Well-powered studies on the physiological concomitants underlying affect and its regulation during emerging adulthood are warranted to provide novel insight into mental health. The association between autonomic nervous system activity and emotional states occurring under natural conditions in daily life was investigated in individuals (N = 549, age 14-21, females 45.6%) without any lifetime mental disorder from an epidemiological cohort study in Germany. Using ecological momentary assessment, mood and optimism/pessimism were assessed over 4 days simultaneously with continuous heart rate monitoring. Lower vagal activity was found in mood states accompanied by high arousal (wakefulness, mania) and greater vagal activity in mood states with low arousal (calmness, pessimism). Findings illustrate important associations between autonomic nervous system activity and mood in youth under ecologically valid conditions. Vagal activity presents a prominent pathway by which mood may influence physiological function or vice versa. In contrast to commonly performed laboratory assessments, the ambulatory assessment in participants’ daily life allows an application of the results to the field.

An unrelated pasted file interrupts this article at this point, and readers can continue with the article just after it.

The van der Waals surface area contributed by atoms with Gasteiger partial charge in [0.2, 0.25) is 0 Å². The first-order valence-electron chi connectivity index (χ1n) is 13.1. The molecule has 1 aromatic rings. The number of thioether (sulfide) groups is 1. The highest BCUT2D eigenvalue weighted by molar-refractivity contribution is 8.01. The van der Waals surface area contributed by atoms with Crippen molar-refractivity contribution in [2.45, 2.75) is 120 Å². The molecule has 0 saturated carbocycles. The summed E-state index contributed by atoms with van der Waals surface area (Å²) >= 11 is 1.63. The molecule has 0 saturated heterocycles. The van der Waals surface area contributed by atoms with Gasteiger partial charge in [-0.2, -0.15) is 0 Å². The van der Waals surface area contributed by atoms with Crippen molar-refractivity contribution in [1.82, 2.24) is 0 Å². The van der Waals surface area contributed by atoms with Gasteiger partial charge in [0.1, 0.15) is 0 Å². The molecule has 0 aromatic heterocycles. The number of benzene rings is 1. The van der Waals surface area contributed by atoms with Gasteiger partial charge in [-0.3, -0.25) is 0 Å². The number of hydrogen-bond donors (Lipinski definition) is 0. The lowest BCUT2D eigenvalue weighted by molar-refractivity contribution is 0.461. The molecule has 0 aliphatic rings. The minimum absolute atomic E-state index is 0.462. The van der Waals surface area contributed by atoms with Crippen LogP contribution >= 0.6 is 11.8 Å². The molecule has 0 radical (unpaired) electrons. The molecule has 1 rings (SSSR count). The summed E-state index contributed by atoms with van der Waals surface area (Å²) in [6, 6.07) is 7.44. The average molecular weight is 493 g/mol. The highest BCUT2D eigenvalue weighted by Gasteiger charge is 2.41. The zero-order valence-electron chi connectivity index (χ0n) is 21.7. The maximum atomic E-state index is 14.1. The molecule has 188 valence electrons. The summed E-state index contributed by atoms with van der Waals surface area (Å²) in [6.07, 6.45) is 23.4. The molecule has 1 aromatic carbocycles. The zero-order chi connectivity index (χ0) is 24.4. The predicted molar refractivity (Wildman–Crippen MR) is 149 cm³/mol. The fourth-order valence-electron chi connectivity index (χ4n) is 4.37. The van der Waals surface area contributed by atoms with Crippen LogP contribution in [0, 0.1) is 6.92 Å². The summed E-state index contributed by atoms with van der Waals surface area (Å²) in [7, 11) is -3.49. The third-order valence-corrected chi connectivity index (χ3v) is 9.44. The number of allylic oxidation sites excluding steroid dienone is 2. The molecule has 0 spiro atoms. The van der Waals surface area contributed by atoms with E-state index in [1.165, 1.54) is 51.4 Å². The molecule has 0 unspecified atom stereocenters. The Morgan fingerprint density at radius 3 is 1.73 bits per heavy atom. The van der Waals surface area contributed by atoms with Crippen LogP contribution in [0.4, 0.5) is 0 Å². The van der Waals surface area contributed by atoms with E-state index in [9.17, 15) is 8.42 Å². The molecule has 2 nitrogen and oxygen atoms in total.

© 2021 The Authors. Psychophysiology published by Wiley Periodicals LLC on behalf of Society for Psychophysiological Research.